c. The child is being placed in a legally permanent home pursuant to the case plan or a court order; or
d. The removal is demonstrably in the child’s best interest.
2. In the absence of an emergency, if a child leaves the caregiver’s home for a reason provided under subparagraph 1., the transition must be accomplished according to a plan that involves cooperation and sharing of information among all persons involved, respects the child’s developmental stage and psychological needs, ensures the child has all of his or her belongings, allows for a gradual transition from the caregiver’s home and, if possible, for continued contact with the caregiver after the child leaves.
(d) Information sharing.—Whenever a foster home or residential group home assumes responsibility for the care of a child, the department and any additional providers shall make available to the caregiver as soon as is practicable all relevant information concerning the child. Records and information that are required to be shared with caregivers include, but are not limited to:
1. Medical, dental, psychological, psychiatric, and behavioral history, as well as ongoing evaluation or treatment needs;
2. School records;
3. Copies of his or her birth certificate and, if appropriate, immigration status documents;
4. Consents signed by parents;
5. Comprehensive behavioral assessments and other social assessments;
6. Court orders;
7. Visitation and case plans;
8. Guardian ad litem reports;
9. Staffing forms; and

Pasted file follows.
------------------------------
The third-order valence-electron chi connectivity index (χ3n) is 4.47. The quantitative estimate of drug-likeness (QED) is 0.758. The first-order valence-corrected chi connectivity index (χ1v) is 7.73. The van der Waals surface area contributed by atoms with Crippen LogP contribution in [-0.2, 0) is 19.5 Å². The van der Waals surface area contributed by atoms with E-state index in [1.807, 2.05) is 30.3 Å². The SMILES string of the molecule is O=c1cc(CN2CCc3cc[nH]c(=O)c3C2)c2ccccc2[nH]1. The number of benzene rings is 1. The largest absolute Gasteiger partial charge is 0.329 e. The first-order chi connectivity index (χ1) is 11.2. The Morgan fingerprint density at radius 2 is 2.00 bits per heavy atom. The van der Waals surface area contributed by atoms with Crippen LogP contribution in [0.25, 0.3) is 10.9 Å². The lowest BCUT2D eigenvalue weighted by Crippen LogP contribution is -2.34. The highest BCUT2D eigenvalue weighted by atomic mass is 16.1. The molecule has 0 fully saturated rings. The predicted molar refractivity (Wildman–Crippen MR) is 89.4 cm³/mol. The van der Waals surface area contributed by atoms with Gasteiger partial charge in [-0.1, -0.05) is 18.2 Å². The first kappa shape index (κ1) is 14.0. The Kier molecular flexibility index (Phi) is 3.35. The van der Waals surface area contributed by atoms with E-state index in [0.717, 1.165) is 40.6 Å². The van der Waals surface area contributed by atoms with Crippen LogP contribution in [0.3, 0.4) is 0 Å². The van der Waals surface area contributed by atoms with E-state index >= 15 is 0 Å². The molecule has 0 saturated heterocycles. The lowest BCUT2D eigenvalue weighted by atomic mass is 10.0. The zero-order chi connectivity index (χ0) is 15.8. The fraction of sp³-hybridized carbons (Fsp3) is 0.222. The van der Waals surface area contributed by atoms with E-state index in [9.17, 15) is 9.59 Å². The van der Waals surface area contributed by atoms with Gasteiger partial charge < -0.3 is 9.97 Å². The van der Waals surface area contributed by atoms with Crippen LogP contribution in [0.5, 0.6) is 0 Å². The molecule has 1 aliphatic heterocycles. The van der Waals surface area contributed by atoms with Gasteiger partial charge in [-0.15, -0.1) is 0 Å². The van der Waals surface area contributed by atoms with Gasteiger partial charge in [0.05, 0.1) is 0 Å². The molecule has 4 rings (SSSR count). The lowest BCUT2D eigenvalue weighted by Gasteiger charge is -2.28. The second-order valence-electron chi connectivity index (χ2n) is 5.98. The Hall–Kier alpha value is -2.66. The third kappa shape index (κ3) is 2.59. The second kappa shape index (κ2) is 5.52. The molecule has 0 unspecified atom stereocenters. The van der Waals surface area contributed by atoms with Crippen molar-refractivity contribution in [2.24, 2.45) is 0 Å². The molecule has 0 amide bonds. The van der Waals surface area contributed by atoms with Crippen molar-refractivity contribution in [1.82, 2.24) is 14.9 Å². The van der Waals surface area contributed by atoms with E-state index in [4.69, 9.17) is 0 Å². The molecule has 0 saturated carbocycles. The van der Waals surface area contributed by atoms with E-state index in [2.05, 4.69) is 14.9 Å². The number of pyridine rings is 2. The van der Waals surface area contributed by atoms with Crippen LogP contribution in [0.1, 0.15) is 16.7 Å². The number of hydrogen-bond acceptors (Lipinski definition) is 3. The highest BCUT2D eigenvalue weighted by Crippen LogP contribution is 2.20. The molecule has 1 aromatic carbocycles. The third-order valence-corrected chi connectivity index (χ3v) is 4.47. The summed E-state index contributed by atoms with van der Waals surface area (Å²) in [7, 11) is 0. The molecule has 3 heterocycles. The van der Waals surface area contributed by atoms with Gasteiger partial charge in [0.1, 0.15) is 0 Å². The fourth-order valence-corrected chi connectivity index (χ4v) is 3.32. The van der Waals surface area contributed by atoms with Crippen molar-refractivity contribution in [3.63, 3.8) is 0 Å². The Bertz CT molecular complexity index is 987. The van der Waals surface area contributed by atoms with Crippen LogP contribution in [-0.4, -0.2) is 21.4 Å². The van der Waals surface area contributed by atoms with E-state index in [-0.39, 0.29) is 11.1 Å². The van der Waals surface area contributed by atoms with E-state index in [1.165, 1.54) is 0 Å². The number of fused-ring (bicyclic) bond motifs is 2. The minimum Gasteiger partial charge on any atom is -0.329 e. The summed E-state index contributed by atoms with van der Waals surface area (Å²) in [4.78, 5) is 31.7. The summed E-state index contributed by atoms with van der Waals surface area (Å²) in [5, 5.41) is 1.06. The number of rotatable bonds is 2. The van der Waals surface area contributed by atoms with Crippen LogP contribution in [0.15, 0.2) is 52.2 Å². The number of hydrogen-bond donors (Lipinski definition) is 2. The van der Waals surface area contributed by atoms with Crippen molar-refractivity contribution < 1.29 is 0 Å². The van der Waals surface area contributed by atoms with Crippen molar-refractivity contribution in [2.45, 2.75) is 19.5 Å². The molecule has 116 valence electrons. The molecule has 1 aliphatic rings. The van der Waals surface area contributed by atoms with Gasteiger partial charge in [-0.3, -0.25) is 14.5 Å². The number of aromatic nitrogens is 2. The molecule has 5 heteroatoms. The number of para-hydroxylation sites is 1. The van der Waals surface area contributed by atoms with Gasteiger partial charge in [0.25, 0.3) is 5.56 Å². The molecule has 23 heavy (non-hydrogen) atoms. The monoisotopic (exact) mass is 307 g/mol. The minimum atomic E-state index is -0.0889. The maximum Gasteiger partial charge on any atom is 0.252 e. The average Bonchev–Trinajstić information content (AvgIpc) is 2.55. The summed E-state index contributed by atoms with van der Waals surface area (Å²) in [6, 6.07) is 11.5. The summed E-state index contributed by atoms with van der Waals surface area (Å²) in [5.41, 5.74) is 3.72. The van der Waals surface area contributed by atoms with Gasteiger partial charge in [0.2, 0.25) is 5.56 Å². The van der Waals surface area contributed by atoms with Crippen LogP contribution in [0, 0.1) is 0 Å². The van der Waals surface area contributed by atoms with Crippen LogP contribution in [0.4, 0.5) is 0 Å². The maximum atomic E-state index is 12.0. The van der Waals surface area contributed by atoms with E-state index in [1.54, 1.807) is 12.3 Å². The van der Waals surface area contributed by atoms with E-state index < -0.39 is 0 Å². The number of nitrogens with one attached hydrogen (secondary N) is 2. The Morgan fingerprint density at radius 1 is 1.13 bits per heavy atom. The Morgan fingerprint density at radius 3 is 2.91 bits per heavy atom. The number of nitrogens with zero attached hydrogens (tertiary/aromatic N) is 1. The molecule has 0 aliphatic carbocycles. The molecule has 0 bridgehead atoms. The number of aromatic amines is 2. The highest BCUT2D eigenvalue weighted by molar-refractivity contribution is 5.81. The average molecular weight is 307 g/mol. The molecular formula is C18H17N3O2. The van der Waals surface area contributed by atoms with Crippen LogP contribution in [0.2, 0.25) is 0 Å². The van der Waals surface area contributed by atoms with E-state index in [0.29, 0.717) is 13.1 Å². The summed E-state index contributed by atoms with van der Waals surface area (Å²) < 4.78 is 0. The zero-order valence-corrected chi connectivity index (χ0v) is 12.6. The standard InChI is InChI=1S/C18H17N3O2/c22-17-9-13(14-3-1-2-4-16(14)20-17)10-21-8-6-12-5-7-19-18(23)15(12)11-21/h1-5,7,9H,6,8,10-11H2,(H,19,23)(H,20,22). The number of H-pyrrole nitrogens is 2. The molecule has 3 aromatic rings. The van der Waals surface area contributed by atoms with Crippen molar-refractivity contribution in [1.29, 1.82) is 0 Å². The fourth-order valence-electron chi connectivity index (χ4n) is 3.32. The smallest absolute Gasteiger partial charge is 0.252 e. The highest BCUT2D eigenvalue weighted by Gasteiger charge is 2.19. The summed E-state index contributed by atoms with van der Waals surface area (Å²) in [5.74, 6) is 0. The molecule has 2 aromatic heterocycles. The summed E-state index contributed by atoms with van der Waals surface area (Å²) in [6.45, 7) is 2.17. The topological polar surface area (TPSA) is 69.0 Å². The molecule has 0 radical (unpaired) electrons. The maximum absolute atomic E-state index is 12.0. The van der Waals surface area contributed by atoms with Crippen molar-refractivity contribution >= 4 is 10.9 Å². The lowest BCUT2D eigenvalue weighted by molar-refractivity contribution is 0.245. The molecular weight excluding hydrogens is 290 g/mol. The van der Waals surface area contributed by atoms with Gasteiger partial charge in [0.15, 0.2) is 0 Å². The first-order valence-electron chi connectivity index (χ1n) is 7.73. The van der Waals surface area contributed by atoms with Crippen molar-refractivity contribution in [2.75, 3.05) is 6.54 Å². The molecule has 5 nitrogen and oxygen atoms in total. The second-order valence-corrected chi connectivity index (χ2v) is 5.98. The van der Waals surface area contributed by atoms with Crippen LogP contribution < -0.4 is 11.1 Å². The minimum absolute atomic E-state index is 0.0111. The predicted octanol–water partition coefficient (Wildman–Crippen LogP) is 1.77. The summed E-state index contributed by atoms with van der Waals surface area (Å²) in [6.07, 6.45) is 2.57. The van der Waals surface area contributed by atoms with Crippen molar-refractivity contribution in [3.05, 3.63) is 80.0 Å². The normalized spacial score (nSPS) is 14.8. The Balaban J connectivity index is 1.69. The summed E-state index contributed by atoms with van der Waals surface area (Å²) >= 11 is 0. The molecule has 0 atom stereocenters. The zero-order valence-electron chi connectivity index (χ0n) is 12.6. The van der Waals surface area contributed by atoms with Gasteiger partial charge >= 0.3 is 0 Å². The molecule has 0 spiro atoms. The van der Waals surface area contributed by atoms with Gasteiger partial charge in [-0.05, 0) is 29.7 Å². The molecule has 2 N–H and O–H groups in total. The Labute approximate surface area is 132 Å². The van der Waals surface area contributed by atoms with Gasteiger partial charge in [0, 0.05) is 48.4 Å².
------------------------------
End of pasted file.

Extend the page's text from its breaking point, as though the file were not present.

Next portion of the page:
10. Judicial or citizen review panel reports and attachments filed with the court, except confidential medical, psychiatric, and psychological information regarding any party or participant other than the child.
(e) Caregivers employed by residential group homes.—All caregivers in residential group homes shall meet the same education, training, and background and other screening requirements as foster parents.
(3) REASONABLE AND PRUDENT PARENT STANDARD.—
(a) Definitions.—As used in this subsection, the term:
1. “Age-appropriate” means an activity or item that is generally accepted as suitable for a child of the same chronological age or level of maturity. Age appropriateness is based on the development of cognitive, emotional, physical, and behavioral capacity which is typical for an age or age group.
2. “Caregiver” means a person with whom the child is placed in out-of-home care, or a designated official for a group care facility licensed by the department under s. 409.175.
3. “Reasonable and prudent parent” standard means the standard of care used by a caregiver in determining whether to allow a child in his or her care to participate in extracurricular, enrichment, and social activities. This standard is characterized by careful and thoughtful parental decisionmaking that is intended to maintain a child’s health, safety, and best interest while encouraging the child’s emotional and developmental growth.
(b) Application of standard of care.—
1. Every child who comes into out-of-home care pursuant to this chapter is entitled to participate in age-appropriate extracurricular, enrichment, and social activities.
2. Each caregiver shall use the reasonable and prudent parent standard in determining whether to give permission for a child living in out-of-home care to participate in extracurricular, enrichment, or social activities. When using the reasonable and prudent parent standard, the caregiver must consider: